TikTok Mastered Mindless Entertainment—and Is Being Punished for It

TikTok Mastered Mindless Entertainment—and Is Being Punished for It

Kicking TikTok or its Chinese parent out of the U.S. social media cesspool will not mean safety from lies and misrepresentations.

The U.S. House of Representatives recently voted—swiftly and overwhelmingly—to ban the popular social media app TikTok unless its Chinese parent company, ByteDance, divests ownership within six months. 

In supporting the bill, members of both the Left and the Right pointed to the risk of mass misinformation. Through TikTok, Beijing could spread Chinese propaganda to the American public. Under Chinese law, the Communist government can compel ByteDance to undertake or assist Beijing’s subversive activities. 

While this concern is legitimate, the pending legislation would do little to address the prevailing problem of misinformation on social media.

The House bill, which currently awaits action in the Senate, does not actually ban apps that spew propaganda from hostile foreign governments. Apps of China’s state-owned media, including the Xinhua News Agency, China Daily, and the Global Times—all of which openly and dutifully promote anti-American, pro-Beijing, pro-Communist narratives—would remain accessible in smartphone app stores in the U.S. market. 

The proposed law also would not ban apps that spout falsehoods from other countries with interests adverse to America, such as Venezuela and Qatar. Although Qatar-based Al Jazeera has long been accused of shilling for terrorists, including Hamas, its app will continue to be freely available in America.

No one is arguing that these apps should be banned. However, The latest legislation would ban or force divestitures of TikTok and apps controlled by one of four named foreign adversary countries—China, Iran, North Korea, and Russia—and have more than one million monthly active users in America. Other Chinese apps that have achieved the requisite level of usage in America, including messaging app WeChat and payment app Alipay, could find themselves in TikTok’s unenviable position were the House bill to become law.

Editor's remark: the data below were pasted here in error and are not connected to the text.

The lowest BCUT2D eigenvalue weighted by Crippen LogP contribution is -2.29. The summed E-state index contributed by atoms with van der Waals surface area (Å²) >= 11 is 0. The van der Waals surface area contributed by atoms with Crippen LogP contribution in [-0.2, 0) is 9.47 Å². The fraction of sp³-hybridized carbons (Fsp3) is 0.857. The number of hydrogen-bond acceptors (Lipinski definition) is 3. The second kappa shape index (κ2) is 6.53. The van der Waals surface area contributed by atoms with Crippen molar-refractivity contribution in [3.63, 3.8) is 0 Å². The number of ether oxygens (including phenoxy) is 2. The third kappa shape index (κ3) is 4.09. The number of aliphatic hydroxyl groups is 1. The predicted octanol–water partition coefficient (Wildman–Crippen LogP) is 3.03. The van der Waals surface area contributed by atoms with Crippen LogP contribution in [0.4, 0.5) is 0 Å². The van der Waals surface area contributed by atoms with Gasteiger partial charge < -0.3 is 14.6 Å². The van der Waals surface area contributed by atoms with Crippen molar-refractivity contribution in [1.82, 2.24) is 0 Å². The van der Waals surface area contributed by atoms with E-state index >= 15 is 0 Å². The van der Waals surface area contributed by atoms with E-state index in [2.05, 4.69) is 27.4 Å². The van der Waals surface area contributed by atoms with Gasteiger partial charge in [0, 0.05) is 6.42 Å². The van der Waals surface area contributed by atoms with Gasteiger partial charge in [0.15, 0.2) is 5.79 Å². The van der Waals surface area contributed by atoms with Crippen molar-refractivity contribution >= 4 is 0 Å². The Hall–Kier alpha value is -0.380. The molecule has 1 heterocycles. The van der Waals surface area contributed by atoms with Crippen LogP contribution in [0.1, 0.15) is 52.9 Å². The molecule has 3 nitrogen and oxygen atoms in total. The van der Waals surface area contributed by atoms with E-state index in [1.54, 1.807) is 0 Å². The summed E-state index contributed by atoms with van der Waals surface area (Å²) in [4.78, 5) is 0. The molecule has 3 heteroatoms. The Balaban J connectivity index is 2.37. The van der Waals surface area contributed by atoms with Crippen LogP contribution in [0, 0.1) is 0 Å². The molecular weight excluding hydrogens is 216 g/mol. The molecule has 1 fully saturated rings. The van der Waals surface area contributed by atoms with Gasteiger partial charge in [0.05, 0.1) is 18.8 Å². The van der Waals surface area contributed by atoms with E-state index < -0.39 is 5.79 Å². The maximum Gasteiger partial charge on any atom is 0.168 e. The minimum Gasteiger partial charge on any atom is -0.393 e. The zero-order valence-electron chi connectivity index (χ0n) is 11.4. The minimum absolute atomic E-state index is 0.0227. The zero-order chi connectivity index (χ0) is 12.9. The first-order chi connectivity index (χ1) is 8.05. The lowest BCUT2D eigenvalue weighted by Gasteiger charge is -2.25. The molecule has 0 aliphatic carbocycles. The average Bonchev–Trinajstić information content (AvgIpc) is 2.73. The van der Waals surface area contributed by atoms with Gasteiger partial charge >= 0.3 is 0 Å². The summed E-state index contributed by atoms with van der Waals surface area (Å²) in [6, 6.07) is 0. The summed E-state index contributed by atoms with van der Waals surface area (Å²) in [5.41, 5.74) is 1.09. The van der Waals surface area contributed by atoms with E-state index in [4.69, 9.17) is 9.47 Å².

Ironically, promoting malign influence and outright lies on behalf of countries that Congress has officially deemed adversarial is not enough to trigger congressional action. Hard work, ingenuity, innovation, entrepreneurship, and other ingredients contributing to corporate accomplishments and widespread popularity must apparently exist before an app is deemed a national security threat. 

And success is something that TikTok has undoubtedly achieved. Released in the United States only seven years ago, the app has now amassed 170 million American users.

This has led comedian Ronnie Chieng to joke, “China made an app so popular that [our] government has to ban it? That means Communist China beat free-market America at capitalism, all right? ... China beat us so bad at mindless entertainment we need the government to save us?” 

For TikTok users, Washington’s effort to “save us” could cost them dearly. A recent Oxford Business study found that small businesses that use TikTok support 224,000 jobs in America. These businesses, along with creators ranging from artists to activists, have flooded Congress with messages about what a potential TikTok ban might mean for them: financial ruin; loss of community, platform, and voice; and non-viable or undesirable alternatives to recreate the successes they have built.

Demonstrating the vast disconnect between Congress and ordinary citizens, Republican Representative Mike Gallagher of Wisconsin, chief architect of the TikTok legislation, has dismissively characterized the app as being about “dumb dance videos” and “friends and all that stuff.” 

“All that stuff” just happens to be about Americans’ lives and livelihoods. In the past few weeks, TikTok influencers have loudly complained that lawmakers do not fully understand the medium and technology they seek to restrict. In a video about the House’s rapid vote to pass the recent legislation, TikTok influencer KingBach, who has more than 28 million followers, exclaimed, “Damn, everybody’s careers just vanished and nobody cares!”

That is a high price to pay to root out misinformation. Yet the proposed TikTok ban would do nothing to stop organized misinformation campaigns from big American tech companies. After all, in recent years, they routinely censored, misled, and politically manipulated the American public on major issues, including the origin of the pandemic, the validity of the Hunter Biden laptop story, and much, much more. 

Kicking TikTok or its Chinese parent out of the U.S. social media cesspool will not mean safety from lies and misrepresentations. 

Certainly, Washington has good reasons to worry about TikTok and Chinese influence, such as national security concerns over data privacy, espionage risk, and theft of U.S. intellectual property. However, the government of a free country should trust and empower its citizens and institutions to withstand foreign manipulation of news and information rather than ban the media through which they may materialize. 

Remember, TikTok would not be facing a ban or a forced divestiture had it not done a better job than its more powerful American competitors to appeal to the American audience. Washington does not have to care about TikTok’s success. Still, it should certainly care about and listen to Americans who appreciate, depend on, and express themselves through this social media app.

Ying Ma has worked on China-related issues for nonprofits, the U.S. Congress, and the private sector. She previously managed public relations for Sina, the first Mainland China-based Internet company to list on the Nasdaq Stock Exchange. Follow her on X: @GZtoGhetto.

Image: Shutterstock.com.